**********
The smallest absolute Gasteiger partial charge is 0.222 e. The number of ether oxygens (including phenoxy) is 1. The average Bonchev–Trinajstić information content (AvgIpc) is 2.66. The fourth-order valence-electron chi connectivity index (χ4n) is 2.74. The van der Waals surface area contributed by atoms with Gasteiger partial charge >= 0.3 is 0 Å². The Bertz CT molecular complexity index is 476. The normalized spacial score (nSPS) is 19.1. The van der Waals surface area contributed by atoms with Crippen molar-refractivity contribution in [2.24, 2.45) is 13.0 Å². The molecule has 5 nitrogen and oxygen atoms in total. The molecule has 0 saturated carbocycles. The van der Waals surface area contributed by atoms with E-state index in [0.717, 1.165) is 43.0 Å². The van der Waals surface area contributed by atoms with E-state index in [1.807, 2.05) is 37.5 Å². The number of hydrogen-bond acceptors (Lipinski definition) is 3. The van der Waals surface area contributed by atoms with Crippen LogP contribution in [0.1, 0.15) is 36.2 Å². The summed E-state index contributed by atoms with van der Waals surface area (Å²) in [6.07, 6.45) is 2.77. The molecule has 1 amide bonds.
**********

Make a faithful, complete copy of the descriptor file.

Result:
The smallest absolute Gasteiger partial charge is 0.222 e. The number of ether oxygens (including phenoxy) is 1. The average Bonchev–Trinajstić information content (AvgIpc) is 2.66. The fourth-order valence-electron chi connectivity index (χ4n) is 2.74. The van der Waals surface area contributed by atoms with Gasteiger partial charge >= 0.3 is 0 Å². The Bertz CT molecular complexity index is 476. The normalized spacial score (nSPS) is 19.1. The van der Waals surface area contributed by atoms with Crippen molar-refractivity contribution in [2.24, 2.45) is 13.0 Å². The molecule has 5 nitrogen and oxygen atoms in total. The molecule has 0 saturated carbocycles. The van der Waals surface area contributed by atoms with E-state index in [0.717, 1.165) is 43.0 Å². The van der Waals surface area contributed by atoms with E-state index in [1.807, 2.05) is 37.5 Å². The number of hydrogen-bond acceptors (Lipinski definition) is 3. The van der Waals surface area contributed by atoms with Crippen LogP contribution in [0.1, 0.15) is 36.2 Å². The summed E-state index contributed by atoms with van der Waals surface area (Å²) in [6.07, 6.45) is 2.77. The molecule has 1 amide bonds.